I love whiskey sours, so I have been trying out different whiskeys (I love Proper 12 and Hudson Baby Bourbon). My friend and mixologist taught me how to make them with chickpeas, which was fascinating. I’m also learning how to make Negronis and White Russians. And yesterday I mixed Malibu with soda water and freshly squeezed lemon. I’m dubbing it the ‘Club Q’ special. I’ve been in mandatory quarantine since I crossed the U.S. border to Canada, so I’ve been finding ways to get creative.

Minibar Delivery is a great resource — their delivery is so quick! I also have this cool cocktail book that’s very Old Hollywood: Spirits in The City of Angels. I’ve also been more intentional with my social media and following Black bartenders and hobbyists including @jadeofalljades and @cocktailbandits.”

Liesl Mahoney
Day Job: Museum Educator

“Pre-pandemic, I knew what I liked to drink and didn’t like to drink however, I did not have much knowledge about what I was drinking. 

It started with making my own gin. I then barrel-aged white whiskey and oak-aged some tequila. Now I’m in the process of making limoncello, and I’m also really into making homemade, flavored simple syrups for cocktails. I also love using smoky mezcal or whiskey and then using smoked simple syrups or my smoke gun to add even more of that flavor. 

Shaker and Spoon has been an awesome resource for me — once a month they send the ingredients to create three different cocktails that really expand your thinking on what can go into a craft cocktail.”

Jon Cecil
Day Job: Hotel General Manager

“Being from Kentucky, I’ve been collecting bourbon since 2008. But I’ve never had what I felt was a truly fitting display for the collection. This downtime allowed me time at home on the weekends to be able to build the speakeasy I’d been dreaming of for the last 10 years. 

I built what I call The Card Catalog — in that card catalog is an individual card for every single bourbon in my collection, on which I stamp the date and guests can sign and include their tasting notes or write their special occasion.

I’m really looking forward to seeing how the ambiance and the environment of the speakeasy will impact the creativity of myself and my friends when making cocktails. It really feels like we are walking into a different time period.”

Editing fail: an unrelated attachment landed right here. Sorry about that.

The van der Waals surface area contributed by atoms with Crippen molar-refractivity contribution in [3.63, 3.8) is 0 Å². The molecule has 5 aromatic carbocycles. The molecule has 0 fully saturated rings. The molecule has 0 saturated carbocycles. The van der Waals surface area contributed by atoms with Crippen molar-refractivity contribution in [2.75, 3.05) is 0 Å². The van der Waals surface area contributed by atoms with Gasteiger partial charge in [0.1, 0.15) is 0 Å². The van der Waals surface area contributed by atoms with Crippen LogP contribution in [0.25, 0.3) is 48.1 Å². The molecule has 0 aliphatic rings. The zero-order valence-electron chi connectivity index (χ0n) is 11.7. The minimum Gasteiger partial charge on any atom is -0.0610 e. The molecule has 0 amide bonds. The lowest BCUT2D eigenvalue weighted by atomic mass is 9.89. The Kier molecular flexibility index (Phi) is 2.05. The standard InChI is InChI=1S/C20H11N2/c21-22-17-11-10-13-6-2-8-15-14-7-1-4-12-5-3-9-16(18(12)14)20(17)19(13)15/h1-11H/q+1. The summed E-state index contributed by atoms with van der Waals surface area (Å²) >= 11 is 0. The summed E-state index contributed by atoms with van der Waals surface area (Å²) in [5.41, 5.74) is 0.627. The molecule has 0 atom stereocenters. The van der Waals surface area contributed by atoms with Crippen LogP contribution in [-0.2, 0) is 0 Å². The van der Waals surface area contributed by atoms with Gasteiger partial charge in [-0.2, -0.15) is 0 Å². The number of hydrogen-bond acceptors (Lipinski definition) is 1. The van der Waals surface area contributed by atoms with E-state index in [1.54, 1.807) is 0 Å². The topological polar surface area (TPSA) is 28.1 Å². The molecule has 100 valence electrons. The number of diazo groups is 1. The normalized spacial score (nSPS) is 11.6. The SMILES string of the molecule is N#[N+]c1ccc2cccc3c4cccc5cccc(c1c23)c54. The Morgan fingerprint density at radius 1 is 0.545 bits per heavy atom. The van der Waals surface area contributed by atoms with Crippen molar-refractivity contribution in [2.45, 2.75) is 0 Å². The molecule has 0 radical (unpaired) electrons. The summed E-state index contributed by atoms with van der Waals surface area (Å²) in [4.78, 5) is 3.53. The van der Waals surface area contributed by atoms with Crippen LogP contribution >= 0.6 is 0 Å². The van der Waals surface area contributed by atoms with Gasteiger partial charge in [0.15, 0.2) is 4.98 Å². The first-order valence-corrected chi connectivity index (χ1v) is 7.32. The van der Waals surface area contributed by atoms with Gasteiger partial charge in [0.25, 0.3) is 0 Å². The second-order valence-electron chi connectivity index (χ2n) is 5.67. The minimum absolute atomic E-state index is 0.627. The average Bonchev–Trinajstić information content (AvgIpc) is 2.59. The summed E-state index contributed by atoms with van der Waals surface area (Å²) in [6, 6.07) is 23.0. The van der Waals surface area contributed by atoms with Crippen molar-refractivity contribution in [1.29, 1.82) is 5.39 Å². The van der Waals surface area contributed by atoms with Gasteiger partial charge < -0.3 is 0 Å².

Douglas Yee
Day Job: Team Lead at a trading firm

“I was certainly what you’d call a ‘seasoned drinker,’ but in order to stay seasoned during quarantine, I had to learn to make good drinks myself.

I’ve been drinking a lot of Japanese highballs and stirred drinks with amaro. Ultimately, I think I’ve been getting more into the craft of making drinks rather than something with a ton of pyrotechnics. Even with the simplest cocktails there’s always some technique to improve: stirring, dilution, viscosity, balance.

I think home bartenders should start with Jeffrey Morgenthaler’s The Bar Book. On the ‘gram, a lot of bartenders doing amazing things right now: @camerontendsbar, @amesly_p, @steakbonestacey, @jbls7 and @cautionfallingnoodles.”

Richard Garcia home bar
Richard Garcia’s home bar
Richard Garcia

Richard Garcia
Day Job: Self Employed (IT / Software)

“Before this, I knew a bit about the various rums, but not a great deal about anything else. Definitely nothing meaningful about cocktails, aside from how to drink them. Then I was invited to join a rum-related WhatsApp, which just happened to have some top-notch cocktail makers in it.

Now I’ve been getting into drinks that I’d never heard of before (Lillet, Crème de Peche, Pimento Dram, etc.) and making my own syrups for cocktails. I’ve made at least 50 distinct cocktails in the last four months.  

I’ve really enjoyed watching @how2drink. For cocktails I’ve largely been using Difford’s Guide for reference, and the Smuggler’s Cove book for finding new things to try. There are some great recipes at The Rum Barrel, too.”

Dan Saltzstein
Day Job: Deputy Editor, Special Sections, The New York Times

“Before the pandemic, I had actually cut down on the home cocktails, mainly because of time and energy. Then, when the pandemic hit, we decamped from Queens to Connecticut and I could start on a drink as soon as I finished work. And so I started posting to the #quarantinecocktail hashtag on Instagram.

Now, I’ve been slowly bulking up my home bar, and — sorry for the pun — mixing in spirits I simply didn’t have before: genever, for example, or sherry. And I’ve been making more home syrups.

My go-to resources have definitely been The PDT Cocktail Book and Death and Co. The PDT app is also great, as is Robert Simonson’s Modern Classics (and, to a lesser degree, Bartender). has an amazing wealth of recipes from bars and restaurants around the country.”